Nine sex offenders live in tents surrounding a makeshift fire pit in the trees behind a towering "no trespassing" sign, waiting out their probation sentences as they face numerous living restrictions under one of the nation's toughest sex offender policies.
"It's kind of like a mind-game, it's like 'Survivor,"' said William Hawkins, a 34-year-old who said he was directed to the campsite two weeks ago after being released from prison for violating probation by failing to register as a sex offender in Georgia.
The muddy camp on the outskirts of prosperous Cobb County is an unintended consequence of Georgia law, which bans the state's 16,000 sex offenders from living, working or loitering within 1,000 feet of schools, churches, parks and other spots where children gather.
It's not the only place in Cobb County where offenders can live - there are hundreds of other sex offenders throughout the county living in compliance with the law. But Ahmed Holt, manager of the state's sex offender administration unit, calls the camp a "last resort" for homeless offenders who can't find another place to live that complies with the law.
He said probation officers direct them to the outpost if other options fail, such as transferring to another county or state or sending them to a relative's place that meets the requirements. Homeless shelters and halfway houses are often not an option, he said, because of the restrictions that bar them from being near children.
Critics say it's an example of how laws designed to keep Georgia's children out of harm's way create a hazard where penniless sex offenders live largely unsupervised at the government's urging.
"The state needs to find a responsible way to deal with this problem," said Sarah Geraghty, an attorney with the Atlanta-based Southern Center for Human Rights who represents another man living in the camp. "Requiring people to live like animals in the woods is both inhumane and a terrible idea for public safety."
The outpost also illustrates the unique dilemma the law creates for homeless sex offenders, who unlike other homeless people, cannot take shelter in a church or curl up in a park because they are barred from both.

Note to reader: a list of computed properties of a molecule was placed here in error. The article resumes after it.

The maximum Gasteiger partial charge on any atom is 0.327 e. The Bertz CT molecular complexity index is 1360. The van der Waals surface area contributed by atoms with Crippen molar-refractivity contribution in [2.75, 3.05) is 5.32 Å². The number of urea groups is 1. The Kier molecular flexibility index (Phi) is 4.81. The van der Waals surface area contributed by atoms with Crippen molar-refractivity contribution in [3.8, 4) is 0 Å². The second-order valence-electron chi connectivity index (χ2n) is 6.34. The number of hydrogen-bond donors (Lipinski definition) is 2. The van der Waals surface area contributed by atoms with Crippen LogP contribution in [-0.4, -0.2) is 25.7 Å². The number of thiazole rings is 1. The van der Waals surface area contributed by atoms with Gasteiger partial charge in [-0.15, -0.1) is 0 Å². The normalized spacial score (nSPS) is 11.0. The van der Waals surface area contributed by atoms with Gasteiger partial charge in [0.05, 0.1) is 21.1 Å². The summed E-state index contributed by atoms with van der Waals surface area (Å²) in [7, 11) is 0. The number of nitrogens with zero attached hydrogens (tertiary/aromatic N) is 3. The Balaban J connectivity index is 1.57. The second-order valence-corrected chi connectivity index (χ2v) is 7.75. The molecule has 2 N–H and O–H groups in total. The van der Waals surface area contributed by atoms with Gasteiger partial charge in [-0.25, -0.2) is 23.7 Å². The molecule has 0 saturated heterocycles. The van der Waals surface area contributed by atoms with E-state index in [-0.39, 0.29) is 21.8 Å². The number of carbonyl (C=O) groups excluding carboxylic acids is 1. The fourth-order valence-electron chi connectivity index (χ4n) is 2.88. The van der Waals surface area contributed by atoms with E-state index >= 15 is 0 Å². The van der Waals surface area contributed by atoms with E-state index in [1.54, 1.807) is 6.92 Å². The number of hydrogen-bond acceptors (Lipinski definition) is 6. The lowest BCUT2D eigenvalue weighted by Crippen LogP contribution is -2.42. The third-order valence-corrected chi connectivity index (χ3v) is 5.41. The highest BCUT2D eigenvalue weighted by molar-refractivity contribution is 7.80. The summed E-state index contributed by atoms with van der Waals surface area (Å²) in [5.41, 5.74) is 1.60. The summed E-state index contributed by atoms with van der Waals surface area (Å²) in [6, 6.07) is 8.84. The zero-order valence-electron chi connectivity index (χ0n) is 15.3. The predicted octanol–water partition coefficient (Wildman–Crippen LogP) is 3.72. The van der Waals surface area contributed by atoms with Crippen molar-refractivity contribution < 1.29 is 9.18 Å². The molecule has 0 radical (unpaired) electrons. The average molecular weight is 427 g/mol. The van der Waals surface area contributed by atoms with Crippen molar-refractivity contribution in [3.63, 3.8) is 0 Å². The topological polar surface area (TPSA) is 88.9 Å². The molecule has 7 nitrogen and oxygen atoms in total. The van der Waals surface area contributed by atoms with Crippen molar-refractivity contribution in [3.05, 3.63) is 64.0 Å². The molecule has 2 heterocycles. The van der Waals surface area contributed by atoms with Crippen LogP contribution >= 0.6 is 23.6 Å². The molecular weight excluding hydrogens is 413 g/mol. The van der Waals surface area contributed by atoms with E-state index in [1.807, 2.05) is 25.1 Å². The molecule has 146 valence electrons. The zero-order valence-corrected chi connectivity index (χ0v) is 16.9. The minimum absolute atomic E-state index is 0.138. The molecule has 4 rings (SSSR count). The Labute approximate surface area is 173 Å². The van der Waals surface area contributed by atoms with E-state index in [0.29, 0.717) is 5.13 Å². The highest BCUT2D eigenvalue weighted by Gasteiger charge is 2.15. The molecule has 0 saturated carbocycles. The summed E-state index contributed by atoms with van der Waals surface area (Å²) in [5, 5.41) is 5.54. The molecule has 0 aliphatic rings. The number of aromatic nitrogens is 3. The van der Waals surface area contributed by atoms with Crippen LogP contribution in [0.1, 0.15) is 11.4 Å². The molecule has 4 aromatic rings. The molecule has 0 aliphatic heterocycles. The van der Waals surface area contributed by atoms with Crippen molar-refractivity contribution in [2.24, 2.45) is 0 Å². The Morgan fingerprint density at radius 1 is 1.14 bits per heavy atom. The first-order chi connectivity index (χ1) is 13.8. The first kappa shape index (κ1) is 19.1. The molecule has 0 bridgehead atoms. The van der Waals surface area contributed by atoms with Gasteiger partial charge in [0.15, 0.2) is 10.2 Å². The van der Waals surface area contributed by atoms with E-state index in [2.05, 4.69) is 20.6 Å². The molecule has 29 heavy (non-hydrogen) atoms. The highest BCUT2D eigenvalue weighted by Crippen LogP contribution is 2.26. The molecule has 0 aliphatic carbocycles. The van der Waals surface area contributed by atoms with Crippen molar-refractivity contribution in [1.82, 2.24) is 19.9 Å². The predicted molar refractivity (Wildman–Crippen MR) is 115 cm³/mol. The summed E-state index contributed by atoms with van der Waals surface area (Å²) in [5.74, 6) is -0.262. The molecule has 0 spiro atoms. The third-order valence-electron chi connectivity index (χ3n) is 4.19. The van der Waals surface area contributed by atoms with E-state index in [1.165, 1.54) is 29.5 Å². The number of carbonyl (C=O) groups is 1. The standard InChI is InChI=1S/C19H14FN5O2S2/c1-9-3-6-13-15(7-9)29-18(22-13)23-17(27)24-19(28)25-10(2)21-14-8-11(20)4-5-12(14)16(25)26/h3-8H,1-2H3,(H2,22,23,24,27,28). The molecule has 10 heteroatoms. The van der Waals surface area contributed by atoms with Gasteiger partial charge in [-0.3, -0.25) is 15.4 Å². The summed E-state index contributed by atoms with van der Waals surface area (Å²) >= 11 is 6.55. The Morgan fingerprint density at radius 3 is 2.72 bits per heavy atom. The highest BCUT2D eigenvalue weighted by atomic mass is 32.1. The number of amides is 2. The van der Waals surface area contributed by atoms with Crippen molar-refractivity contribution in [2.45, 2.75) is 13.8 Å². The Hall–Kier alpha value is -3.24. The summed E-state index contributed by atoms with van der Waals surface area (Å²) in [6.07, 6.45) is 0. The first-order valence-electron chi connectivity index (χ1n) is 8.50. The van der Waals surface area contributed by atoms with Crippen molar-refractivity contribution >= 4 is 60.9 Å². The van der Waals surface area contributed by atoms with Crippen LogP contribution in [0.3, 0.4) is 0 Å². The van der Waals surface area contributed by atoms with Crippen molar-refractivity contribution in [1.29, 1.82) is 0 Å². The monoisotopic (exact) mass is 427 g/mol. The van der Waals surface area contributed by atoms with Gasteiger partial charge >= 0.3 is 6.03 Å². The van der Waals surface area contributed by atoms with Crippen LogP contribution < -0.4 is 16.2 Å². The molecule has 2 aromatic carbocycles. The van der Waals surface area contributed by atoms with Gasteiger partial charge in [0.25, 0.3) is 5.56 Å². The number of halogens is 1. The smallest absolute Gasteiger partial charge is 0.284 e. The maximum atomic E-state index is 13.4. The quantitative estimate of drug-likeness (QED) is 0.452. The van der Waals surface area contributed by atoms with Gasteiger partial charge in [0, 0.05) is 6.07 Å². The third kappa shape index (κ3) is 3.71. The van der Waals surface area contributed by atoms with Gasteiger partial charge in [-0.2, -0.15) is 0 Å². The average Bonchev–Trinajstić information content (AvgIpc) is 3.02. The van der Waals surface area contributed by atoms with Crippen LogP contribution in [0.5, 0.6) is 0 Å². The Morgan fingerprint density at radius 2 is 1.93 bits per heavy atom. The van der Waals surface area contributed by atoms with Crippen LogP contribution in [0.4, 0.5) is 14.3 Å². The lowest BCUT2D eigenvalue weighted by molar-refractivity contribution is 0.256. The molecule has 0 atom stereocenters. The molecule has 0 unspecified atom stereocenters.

Geraghty said she has found only one homeless shelter in the state that meets the residency requirements for homeless sex offenders. The shelter, she said, is in the northwest Georgia city of Rome and has only two beds, which are often unavailable.
The tent city is similar to one in south Florida, where dozens of sex offenders moved under a remote bridge because it was among the few places that complied with local ordinances. Florida officials say the sex offenders found the bridge on their own, while some residents of the camp dispute that.
In Georgia, however, Holt said state probation officers have directed homeless offenders into the woods.
"While having an offender located in a camp area is not ideal, the greater threat lies in homeless offenders that are not a specified location and eventually absconding supervision with their whereabouts unknown," he said.
Several of the sex offenders in the camp said they did a double-take when their probation officers told them about the outpost.
"Even the probation officer, he looked at me and said there's nothing he can do," said Levertice Johnson, a 52-year-old who moved to the woods after he couldn't find a job and couldn't afford $60 a week for rent at an Atlanta shelter. "He knows it's wrong."
Holt said the sex offenders at the camp were monitored closely by their probation officials, adding public safety is a chief concern. He said sex offenders at the site are required to report once a week and the office sends a field agent to the camp at least twice a week.
He added two of the sex offenders at the camp have landed jobs and are now moving toward more permanent housing, which he said is the department's "goal for all the offenders residing at this location."
Some of the homeless sex offenders living in the woods say the rugged conditions make life seem hopeless.
"I'm living like an animal. It's just bad," said Johnson, who was convicted in 2002 of child molestation. "You can't clean up, you can't clean yourself, you can't do nothing. I'd rather be dead. I'm serious. I'd rather be dead."
For Hawkins, it feels like an extension of his prison time.
The former truck driver has been on the registry since he was convicted of attempted sexual battery of a 12-year-old in 1991 when he was 15. He said after he emerged from his latest stint behind bars without a place to live, he was directed to the forest despite pleas from his wife to allow him to live at the couple's home in Swords Creek, Va.
"I don't understand how the state gets away with it," Mindy Hawkins said from her home in Virginia. "This is ridiculous - especially when he has a family, a home, a support system here. It's inhumane."
Her husband has tried to make the meager outpost feel as much like home as possible as he waits for his probation to end early next year.
He wakes up each morning to brew coffee on a donated gas grill tied to a tree near his tent, showers under a bag of water he fills up at the office park and then treks into the suburban sprawl to search for a job. At night, he prepares meals like "hobo stew" - rice, sausage and veggies - purchased with food stamps.
Hawkins and a few others have begun preparing for winter, with little hope that they will find an alternative place to live. They are gathering a supply of firewood to keep a blaze going for the coming cold and have requested warm clothes from their family.
"You just live for the day, you live for the moment," said Hawkins. "It's not living, though. It's surviving."